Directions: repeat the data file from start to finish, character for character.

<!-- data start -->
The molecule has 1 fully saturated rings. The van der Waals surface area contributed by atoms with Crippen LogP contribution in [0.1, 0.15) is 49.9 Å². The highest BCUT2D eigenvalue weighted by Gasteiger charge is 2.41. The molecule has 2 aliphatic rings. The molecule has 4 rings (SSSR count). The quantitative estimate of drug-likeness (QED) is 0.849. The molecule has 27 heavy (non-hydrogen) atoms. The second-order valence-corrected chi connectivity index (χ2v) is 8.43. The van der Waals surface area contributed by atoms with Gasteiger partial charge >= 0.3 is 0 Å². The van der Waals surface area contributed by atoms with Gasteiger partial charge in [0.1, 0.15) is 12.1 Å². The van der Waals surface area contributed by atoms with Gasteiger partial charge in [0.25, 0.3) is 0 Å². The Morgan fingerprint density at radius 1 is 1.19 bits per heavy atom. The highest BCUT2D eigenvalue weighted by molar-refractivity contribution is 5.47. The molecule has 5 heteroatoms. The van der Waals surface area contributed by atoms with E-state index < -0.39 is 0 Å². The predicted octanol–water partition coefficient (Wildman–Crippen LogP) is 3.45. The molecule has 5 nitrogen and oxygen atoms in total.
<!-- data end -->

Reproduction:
The molecule has 1 fully saturated rings. The van der Waals surface area contributed by atoms with Crippen LogP contribution in [0.1, 0.15) is 49.9 Å². The highest BCUT2D eigenvalue weighted by Gasteiger charge is 2.41. The molecule has 2 aliphatic rings. The molecule has 4 rings (SSSR count). The quantitative estimate of drug-likeness (QED) is 0.849. The molecule has 27 heavy (non-hydrogen) atoms. The second-order valence-corrected chi connectivity index (χ2v) is 8.43. The van der Waals surface area contributed by atoms with Gasteiger partial charge >= 0.3 is 0 Å². The van der Waals surface area contributed by atoms with Gasteiger partial charge in [0.1, 0.15) is 12.1 Å². The van der Waals surface area contributed by atoms with Gasteiger partial charge in [0.25, 0.3) is 0 Å². The Morgan fingerprint density at radius 1 is 1.19 bits per heavy atom. The highest BCUT2D eigenvalue weighted by molar-refractivity contribution is 5.47. The molecule has 5 heteroatoms. The van der Waals surface area contributed by atoms with E-state index < -0.39 is 0 Å². The predicted octanol–water partition coefficient (Wildman–Crippen LogP) is 3.45. The molecule has 5 nitrogen and oxygen atoms in total.